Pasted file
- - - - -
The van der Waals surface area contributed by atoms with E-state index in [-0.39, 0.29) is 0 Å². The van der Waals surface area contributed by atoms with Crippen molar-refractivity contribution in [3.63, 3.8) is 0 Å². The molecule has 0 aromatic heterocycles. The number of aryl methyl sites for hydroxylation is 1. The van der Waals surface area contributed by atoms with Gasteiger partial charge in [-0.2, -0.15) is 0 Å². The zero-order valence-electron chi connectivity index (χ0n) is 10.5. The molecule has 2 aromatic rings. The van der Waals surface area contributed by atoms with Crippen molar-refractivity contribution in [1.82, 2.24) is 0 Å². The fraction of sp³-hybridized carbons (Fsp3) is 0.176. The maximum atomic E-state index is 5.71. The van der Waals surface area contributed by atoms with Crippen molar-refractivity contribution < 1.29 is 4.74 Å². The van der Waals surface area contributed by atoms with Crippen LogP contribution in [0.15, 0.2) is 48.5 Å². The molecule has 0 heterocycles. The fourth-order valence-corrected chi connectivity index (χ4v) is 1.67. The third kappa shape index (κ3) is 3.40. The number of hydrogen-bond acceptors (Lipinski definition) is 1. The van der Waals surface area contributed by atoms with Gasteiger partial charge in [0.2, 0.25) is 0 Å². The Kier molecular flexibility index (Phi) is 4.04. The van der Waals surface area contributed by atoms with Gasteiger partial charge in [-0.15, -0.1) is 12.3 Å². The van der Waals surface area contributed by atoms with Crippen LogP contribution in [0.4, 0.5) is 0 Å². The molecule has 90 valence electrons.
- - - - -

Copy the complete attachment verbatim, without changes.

The van der Waals surface area contributed by atoms with E-state index in [-0.39, 0.29) is 0 Å². The van der Waals surface area contributed by atoms with Crippen molar-refractivity contribution in [3.63, 3.8) is 0 Å². The molecule has 0 aromatic heterocycles. The number of aryl methyl sites for hydroxylation is 1. The van der Waals surface area contributed by atoms with Gasteiger partial charge in [-0.2, -0.15) is 0 Å². The zero-order valence-electron chi connectivity index (χ0n) is 10.5. The molecule has 2 aromatic rings. The van der Waals surface area contributed by atoms with Crippen molar-refractivity contribution in [1.82, 2.24) is 0 Å². The fraction of sp³-hybridized carbons (Fsp3) is 0.176. The maximum atomic E-state index is 5.71. The van der Waals surface area contributed by atoms with Crippen molar-refractivity contribution < 1.29 is 4.74 Å². The van der Waals surface area contributed by atoms with Crippen LogP contribution in [0.15, 0.2) is 48.5 Å². The molecule has 0 heterocycles. The fourth-order valence-corrected chi connectivity index (χ4v) is 1.67. The third kappa shape index (κ3) is 3.40. The number of hydrogen-bond acceptors (Lipinski definition) is 1. The van der Waals surface area contributed by atoms with Gasteiger partial charge in [0.2, 0.25) is 0 Å². The Kier molecular flexibility index (Phi) is 4.04. The van der Waals surface area contributed by atoms with Gasteiger partial charge in [-0.15, -0.1) is 12.3 Å². The van der Waals surface area contributed by atoms with Crippen LogP contribution in [0.4, 0.5) is 0 Å². The molecule has 90 valence electrons.